Long-span steel roof framing provides airport with open spaces; Evokes natural wonders

The facility boasts a new landside Central Terminal and the new 19-gate airside Concourse B, which are connected by an automated people mover.

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September 01, 2017 |
A blend of custom designed elements along with standard rolled sections worked together to complete the architectural expression of the daylit terminal and the open and airy concourse.

A blend of custom designed elements along with standard rolled sections worked together to complete the architectural expression of the daylit terminal and the open and airy concourse. Photo credit: Tim Griffith

Sacramento International Airport’s Central Terminal and Concourse B is the largest public construction capital improvement project undertaken by Sacramento County to date. This $1.04 billion terminal modernization project, called the “Big Build,” is comprised of two individual buildings.

The facility boasts a new landside Central Terminal and the new 19-gate airside Concourse B, which are connected by an automated people mover. The two structures house passenger processing, international arrivals, passenger security checkpoints, in-line baggage screening, and more than 42,000 sq. ft of passenger amenity space. The design was inspired by the area’s rich history and culture. The design team at Corgan Associates in association with Fentress Architects created a world-class airport and a gateway to the Central Valley region while capturing a unique sense of place that represents Sacramento. In addition, the facility was designed with sustainability in mind. The result is a bright and airy space with abundant natural daylight reducing the need for artificial lighting and decreasing internal energy use. The project ultimately achieved LEED Silver certification.

 

For the terminal’s central spine, at left, field erection was sequenced to utilize the rigidity of the X-girders to minimize movements and the need for extensive temporary bracing.For the terminal’s central spine, at left, field erection was sequenced to utilize the rigidity of the X-girders to minimize movements and the need for extensive temporary bracing. Photo courtesy of Buehler & Buehler Structural Engineers, Inc.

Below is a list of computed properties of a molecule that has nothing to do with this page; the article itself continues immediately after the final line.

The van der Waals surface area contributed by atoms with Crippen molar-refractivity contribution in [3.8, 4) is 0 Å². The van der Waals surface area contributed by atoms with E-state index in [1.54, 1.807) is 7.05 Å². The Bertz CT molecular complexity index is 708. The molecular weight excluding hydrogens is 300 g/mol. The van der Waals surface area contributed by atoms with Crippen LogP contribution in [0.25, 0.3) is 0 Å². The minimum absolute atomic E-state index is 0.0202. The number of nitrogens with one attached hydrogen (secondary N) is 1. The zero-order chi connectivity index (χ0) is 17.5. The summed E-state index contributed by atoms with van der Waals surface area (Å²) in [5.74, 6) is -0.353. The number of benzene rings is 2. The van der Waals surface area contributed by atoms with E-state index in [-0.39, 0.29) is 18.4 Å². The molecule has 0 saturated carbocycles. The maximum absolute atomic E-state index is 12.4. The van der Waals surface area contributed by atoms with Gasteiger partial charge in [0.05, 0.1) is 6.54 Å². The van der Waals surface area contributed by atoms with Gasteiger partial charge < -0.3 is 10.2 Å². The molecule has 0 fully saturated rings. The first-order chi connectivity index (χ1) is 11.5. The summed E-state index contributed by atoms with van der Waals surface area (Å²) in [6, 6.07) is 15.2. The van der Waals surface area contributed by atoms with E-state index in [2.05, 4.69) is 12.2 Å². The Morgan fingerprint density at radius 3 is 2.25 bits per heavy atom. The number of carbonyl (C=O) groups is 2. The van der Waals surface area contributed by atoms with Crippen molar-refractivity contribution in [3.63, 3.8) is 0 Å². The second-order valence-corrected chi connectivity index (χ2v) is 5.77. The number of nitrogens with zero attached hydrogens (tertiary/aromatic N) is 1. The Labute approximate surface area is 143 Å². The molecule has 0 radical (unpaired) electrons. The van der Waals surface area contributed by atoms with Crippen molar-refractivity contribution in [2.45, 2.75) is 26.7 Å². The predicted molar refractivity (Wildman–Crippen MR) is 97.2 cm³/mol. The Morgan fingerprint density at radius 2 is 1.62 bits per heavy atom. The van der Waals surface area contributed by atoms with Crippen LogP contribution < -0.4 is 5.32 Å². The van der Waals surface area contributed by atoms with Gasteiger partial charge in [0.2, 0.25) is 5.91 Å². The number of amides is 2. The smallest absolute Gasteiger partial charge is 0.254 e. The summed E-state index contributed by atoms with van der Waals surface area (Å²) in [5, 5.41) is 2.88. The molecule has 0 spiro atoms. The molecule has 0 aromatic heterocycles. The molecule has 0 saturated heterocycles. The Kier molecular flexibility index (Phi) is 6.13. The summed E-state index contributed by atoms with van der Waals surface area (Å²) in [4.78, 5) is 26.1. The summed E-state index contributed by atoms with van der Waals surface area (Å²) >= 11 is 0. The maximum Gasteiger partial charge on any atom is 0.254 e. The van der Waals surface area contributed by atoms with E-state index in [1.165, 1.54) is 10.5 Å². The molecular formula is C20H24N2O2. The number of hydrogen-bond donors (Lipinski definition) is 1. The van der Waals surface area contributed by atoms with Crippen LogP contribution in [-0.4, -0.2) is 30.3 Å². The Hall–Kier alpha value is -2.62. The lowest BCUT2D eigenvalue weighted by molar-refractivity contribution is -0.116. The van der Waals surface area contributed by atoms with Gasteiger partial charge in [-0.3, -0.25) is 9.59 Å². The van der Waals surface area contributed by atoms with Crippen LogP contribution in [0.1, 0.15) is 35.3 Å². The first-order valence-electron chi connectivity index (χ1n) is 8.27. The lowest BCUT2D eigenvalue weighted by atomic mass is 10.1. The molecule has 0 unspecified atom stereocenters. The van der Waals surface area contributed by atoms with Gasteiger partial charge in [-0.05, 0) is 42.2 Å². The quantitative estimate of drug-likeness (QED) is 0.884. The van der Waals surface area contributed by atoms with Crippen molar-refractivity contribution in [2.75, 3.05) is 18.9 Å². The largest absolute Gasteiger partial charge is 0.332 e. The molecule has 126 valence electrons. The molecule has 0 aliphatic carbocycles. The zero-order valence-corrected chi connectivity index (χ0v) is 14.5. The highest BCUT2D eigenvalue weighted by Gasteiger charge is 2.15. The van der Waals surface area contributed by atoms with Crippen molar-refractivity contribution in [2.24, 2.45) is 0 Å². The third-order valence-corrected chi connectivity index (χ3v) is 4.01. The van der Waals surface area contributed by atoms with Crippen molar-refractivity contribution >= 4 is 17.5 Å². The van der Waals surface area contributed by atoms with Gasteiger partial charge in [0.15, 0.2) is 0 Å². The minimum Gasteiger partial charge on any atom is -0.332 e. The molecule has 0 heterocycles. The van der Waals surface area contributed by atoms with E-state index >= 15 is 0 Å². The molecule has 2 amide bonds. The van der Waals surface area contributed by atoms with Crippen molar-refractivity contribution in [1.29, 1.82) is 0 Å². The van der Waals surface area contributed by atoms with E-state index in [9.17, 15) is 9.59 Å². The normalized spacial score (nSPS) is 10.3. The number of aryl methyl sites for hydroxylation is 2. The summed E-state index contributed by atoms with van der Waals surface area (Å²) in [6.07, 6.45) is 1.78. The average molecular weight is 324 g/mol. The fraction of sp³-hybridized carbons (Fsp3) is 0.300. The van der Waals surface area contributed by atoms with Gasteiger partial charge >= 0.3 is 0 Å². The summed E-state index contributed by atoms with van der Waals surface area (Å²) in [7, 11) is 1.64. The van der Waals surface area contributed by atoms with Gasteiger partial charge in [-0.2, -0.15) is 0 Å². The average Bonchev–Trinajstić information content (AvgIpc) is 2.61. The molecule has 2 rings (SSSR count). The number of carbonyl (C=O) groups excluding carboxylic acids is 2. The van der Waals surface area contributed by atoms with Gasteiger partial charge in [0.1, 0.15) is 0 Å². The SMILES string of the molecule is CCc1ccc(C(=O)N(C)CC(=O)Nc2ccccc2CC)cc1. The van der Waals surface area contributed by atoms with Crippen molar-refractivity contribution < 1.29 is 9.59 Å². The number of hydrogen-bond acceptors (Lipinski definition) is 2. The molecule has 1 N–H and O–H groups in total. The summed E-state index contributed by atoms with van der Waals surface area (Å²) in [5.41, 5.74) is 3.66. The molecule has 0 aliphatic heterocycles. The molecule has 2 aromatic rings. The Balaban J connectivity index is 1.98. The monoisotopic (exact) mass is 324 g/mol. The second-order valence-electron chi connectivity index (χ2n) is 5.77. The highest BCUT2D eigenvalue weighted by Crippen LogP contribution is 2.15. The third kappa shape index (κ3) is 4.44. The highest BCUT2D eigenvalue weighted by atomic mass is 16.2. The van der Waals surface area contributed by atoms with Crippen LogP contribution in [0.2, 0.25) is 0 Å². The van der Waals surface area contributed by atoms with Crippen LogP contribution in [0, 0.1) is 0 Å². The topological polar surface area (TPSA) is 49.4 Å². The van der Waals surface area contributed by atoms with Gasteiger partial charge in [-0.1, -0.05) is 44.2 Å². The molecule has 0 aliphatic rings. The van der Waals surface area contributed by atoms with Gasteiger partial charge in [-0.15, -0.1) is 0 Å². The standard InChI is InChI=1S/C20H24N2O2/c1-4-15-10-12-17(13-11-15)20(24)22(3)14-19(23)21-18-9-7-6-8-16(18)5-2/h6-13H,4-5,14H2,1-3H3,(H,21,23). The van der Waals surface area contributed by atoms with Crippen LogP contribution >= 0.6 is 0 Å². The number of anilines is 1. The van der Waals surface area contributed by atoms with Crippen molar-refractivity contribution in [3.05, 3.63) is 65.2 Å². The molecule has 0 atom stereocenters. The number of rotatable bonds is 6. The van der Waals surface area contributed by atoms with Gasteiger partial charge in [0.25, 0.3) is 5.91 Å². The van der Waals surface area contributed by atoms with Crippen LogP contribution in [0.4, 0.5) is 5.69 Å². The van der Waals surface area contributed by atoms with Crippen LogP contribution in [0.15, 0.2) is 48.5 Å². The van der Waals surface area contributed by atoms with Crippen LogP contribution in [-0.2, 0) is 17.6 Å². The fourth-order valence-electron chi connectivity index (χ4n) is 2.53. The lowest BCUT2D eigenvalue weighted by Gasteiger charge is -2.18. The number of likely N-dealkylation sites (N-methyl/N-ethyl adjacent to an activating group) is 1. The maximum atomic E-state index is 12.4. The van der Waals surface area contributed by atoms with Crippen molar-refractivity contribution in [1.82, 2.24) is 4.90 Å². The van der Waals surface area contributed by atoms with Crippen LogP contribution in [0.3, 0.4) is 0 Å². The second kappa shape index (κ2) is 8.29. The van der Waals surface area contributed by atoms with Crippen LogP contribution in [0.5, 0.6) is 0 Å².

The exposed structural steel roof framing members create a dynamic rhythm of light and shadow, an effect inspired by Sacramento’s tree-lined streets. Wayfinding was integral to the design with unobstructed views across the public spaces, a visual connection to the central circulation spine, and ample outdoor views. The use of architecturally exposed structural steel (AESS) enhances the unique architectural expression and its use, prominent throughout the public areas, and achieved the desired visual quality. Achieving a roof structure reminiscent of a tree canopy for the Central Terminal involved the use of curved tapered steel plate girders spanning 120 feet which dynamically intersect in the middle of the structure.

In the concourse, the tapered steel plate girders span over 90 feet and include complex double curvature geometry to sculpt a roof structure that emulates the rolling hills surrounding Sacramento. Architectural detailing in both buildings included cladding the structural columns with steel plates to enhance structural performance and to provide concealed electrical and plumbing raceways.

For the terminal’s central spine, field erection was sequenced to utilize the rigidity of the X-girders to minimize movements and the need for extensive temporary bracing. Additionally, the joints provided improved thermal expansion characteristics for the concourse which is nearly one quarter of a mile long. Because much of the steel framing was exposed, the design and construction team worked closely to develop details that achieved the architectural vision and were also efficient to fabricate. The fabricators made extensive use of custom jigs and fixtures to position the members in the shop to minimize welding distortion in cruciform columns and AESS curved roof girders.

Field erection was sequenced to utilize the rigidity of the crossing girders in the central spine of the terminal to minimize the need for extensive temporary bracing. A system of temporary columns, guy cables and “king posts” with turnbuckles was utilized for numerous sloping columns and cantilever members to provide temporary support and fine adjustment of elevation and position.

 

Project team:

Owner
Sacramento County Airport System
 
Architect
Corgan Associates, Dallas, Texas, in association with
Fentress Architects, Denver, Colo.
 
Structural Engineer
Buehler & Buehler Structural Engineers, Inc.,
Sacramento, Calif., and
L.A. Fuess Partners (LAFP), Dallas, Texas
 
Structural Steel Subcontractors
Schuff Steel, Stockton, Calif., and
Herrick Steel, Stockton, Calif.
 
Contractors
Turner Construction /
Austin Walsh Construction Joint Venture,
Sacramento, Calif.

 

For more about the American Institute of Steel Construction, visit www.aisc.org

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